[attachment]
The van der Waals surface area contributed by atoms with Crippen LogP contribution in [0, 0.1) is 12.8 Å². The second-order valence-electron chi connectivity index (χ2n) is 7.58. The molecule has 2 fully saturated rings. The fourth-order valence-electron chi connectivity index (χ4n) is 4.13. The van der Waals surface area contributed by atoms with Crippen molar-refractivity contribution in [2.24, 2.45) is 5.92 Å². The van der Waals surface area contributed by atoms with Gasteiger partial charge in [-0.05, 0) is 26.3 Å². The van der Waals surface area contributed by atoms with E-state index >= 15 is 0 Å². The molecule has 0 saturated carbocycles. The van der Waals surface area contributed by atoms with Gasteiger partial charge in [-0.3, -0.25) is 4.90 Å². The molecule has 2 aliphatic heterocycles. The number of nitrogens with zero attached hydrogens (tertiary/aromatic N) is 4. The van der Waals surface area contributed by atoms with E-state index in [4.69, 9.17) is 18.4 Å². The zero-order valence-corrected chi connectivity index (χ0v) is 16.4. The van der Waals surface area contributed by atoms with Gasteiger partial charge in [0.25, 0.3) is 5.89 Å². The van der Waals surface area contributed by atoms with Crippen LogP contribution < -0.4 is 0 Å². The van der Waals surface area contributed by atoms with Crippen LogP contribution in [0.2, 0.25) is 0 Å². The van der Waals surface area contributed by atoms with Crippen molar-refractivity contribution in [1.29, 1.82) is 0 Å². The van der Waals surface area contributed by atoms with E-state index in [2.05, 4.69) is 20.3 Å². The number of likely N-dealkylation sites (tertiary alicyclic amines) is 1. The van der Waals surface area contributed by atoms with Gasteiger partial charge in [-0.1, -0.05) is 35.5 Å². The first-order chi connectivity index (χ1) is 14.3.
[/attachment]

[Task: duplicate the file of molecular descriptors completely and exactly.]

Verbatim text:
The van der Waals surface area contributed by atoms with Crippen LogP contribution in [0, 0.1) is 12.8 Å². The second-order valence-electron chi connectivity index (χ2n) is 7.58. The molecule has 2 fully saturated rings. The fourth-order valence-electron chi connectivity index (χ4n) is 4.13. The van der Waals surface area contributed by atoms with Crippen molar-refractivity contribution in [2.24, 2.45) is 5.92 Å². The van der Waals surface area contributed by atoms with Gasteiger partial charge in [-0.05, 0) is 26.3 Å². The van der Waals surface area contributed by atoms with E-state index >= 15 is 0 Å². The molecule has 0 saturated carbocycles. The van der Waals surface area contributed by atoms with Gasteiger partial charge in [-0.3, -0.25) is 4.90 Å². The molecule has 2 aliphatic heterocycles. The number of nitrogens with zero attached hydrogens (tertiary/aromatic N) is 4. The van der Waals surface area contributed by atoms with E-state index in [4.69, 9.17) is 18.4 Å². The zero-order valence-corrected chi connectivity index (χ0v) is 16.4. The van der Waals surface area contributed by atoms with Gasteiger partial charge in [0.25, 0.3) is 5.89 Å². The van der Waals surface area contributed by atoms with Crippen LogP contribution < -0.4 is 0 Å². The van der Waals surface area contributed by atoms with Crippen LogP contribution in [0.2, 0.25) is 0 Å². The van der Waals surface area contributed by atoms with Crippen molar-refractivity contribution in [1.29, 1.82) is 0 Å². The van der Waals surface area contributed by atoms with E-state index in [2.05, 4.69) is 20.3 Å². The number of likely N-dealkylation sites (tertiary alicyclic amines) is 1. The van der Waals surface area contributed by atoms with Gasteiger partial charge in [-0.1, -0.05) is 35.5 Å². The first-order chi connectivity index (χ1) is 14.3.